As impressive as the PS4's launch lineup was, the Xbox One has it matched beat for beat, if not surpassed.
Where the PS4 had Knack and Killzone: Shadow Fall, XB1 gets Ryse, Forza Motorsport 5 and Dead Rising 3. Unfortunately the embargoes for Ryse and Forza reviews have not yet lifted—suffice to say they're extremely impressive, especially Ryse. So let's talk about Dead Rising instead.
Capcom's latest zombie slayer is a perfect showcase for how the new Kinect can casually add to any gaming experience. It's undoubtedly a hardcore game, but it's still fun to flail your arms around to fight off zombies that grab you or yell out "Over here!" to distract the undead or lure them into traps. The game's menus are navigable with voice commands, as well.
A lot of the Xbox One games you'll be playing on day one have similar features. Individually they're not game-changing, but collectively they start to form a picture forming of what the future of Xbox gaming might be like now that a Kinect sensor that actually works is included with every console.
Crimson Dragon is another exclusive that's worth a look, as are Killer Instinct and Ubisoft's Fighter Within for fighting game fans. EA has its usual slate of sports games, including Madden 25, FIFA 14, and NBA Elite 14. Plus there's 2K's NBA 2K14, not to mention the omni-present Call of Duty: Ghosts, Battlefield 4, and Assassin's Creed IV: Black Flag. And there are kid-friendly titles like Skylanders: Swap Force and Zoo Tycoon, fitness games Xbox Fitness and Zumba Fitness World Party, and a couple other minor exclusives, like LocoCycle and Powerstar Golf.
The one thing the Xbox One's launch lineup lacks is indie games, and that's actually pretty telling about where both next-gen consoles are headed. Sony has spent months courting indie developers and augmenting its launch lineup with games like Resogun, Contrast and even a port of the mind-blowingly good Sound Shapes. And there are tons more indie games on the docket for PS4, like Minecraft, Pavilion, Rime, Hohokum, and more, but few in sight on Xbox One. Is that something you care about? It's definitely something to think about, at least.
The PS4 has one significant extra in the form of the PlayStation Camera, but since since Kinect is included with every Xbox One early adopters won't need to buy anything beyond a second controller.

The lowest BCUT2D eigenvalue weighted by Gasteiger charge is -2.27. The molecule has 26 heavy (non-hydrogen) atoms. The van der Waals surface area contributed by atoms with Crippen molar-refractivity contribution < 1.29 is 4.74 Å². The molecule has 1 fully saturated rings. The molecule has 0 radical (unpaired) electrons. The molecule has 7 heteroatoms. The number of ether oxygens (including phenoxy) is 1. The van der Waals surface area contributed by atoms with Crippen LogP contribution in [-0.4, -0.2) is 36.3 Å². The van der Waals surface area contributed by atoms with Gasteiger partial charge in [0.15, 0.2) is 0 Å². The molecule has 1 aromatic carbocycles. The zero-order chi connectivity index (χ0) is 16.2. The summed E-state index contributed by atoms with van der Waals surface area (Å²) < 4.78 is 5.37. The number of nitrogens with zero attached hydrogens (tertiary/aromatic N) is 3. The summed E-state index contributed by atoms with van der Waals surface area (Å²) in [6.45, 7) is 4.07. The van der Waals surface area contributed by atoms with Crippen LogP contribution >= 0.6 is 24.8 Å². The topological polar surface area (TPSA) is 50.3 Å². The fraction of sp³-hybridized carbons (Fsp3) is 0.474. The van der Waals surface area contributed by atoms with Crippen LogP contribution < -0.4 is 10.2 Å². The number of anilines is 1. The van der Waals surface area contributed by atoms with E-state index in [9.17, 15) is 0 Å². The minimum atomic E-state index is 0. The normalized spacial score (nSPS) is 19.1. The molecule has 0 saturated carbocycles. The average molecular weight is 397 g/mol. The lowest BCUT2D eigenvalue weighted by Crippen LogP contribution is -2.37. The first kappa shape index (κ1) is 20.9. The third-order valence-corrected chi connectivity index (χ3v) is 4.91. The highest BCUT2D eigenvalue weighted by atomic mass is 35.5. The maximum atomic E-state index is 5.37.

There are several other things to think about, however. For example, the Xbox One is capable of turning on your TV, cable box and audio receiver (if you use external speakers, like a surround sound setup) when it turns on. So you say, "Xbox, on," and everything is ready to go with no remote needed. But the console isn't compatible with every piece of hardware you might have. Microsoft says it's updating its codes constantly to accommodate for as many users' setups as possible, but at launch you'll likely still need a remote for one thing or another.
Now's a good time to invest in a tablet, as well, since it looks like the Xbox One's SmartGlass app will be an integral part of the experience. As of now, not every game uses it, and certain functions aren't present. There are some other minor issues with this pre-release build of the Xbox One's operating system, as well, but Microsoft promises things will be sorted out sufficiently by launch.
When all the disparate pieces come together the Xbox one is extremely impressive. You'll be pleased with the new Kinect when you're playing a game and want to look something up on the internet and you can snap Internet Explorer to one side while continuing to play, or when you want to check whether a TV show has started yet without interrupting your movie on Netflix.
Even without the snap feature, switching between apps on Xbox One is incredibly easy and painless. That's one of the things that helps realize Microsoft's vision for an all-in-one living room machine. With no delays and few hiccups, it's easy to use the Xbox One for everything. You'll want to, even.
The lack of indie games is troubling, but Microsoft clearly believes its fans have other priorities. The Xbox One is not just a game console, but when it's being used to play games, it's going to be playing Call of Duty, Forza, Killer Instinct, and Ryse.
If gamers want to play something cute and artsy, they can get a PS4 (not that games like Contrast are the console's only options—Killzone says hi—but the PS4 is the only console to play them). If they want one machine to rule them all, incorporating live TV, entertainment apps, sports, and hardcore video games, then the Xbox One is the way to go. Where do your priorities lie?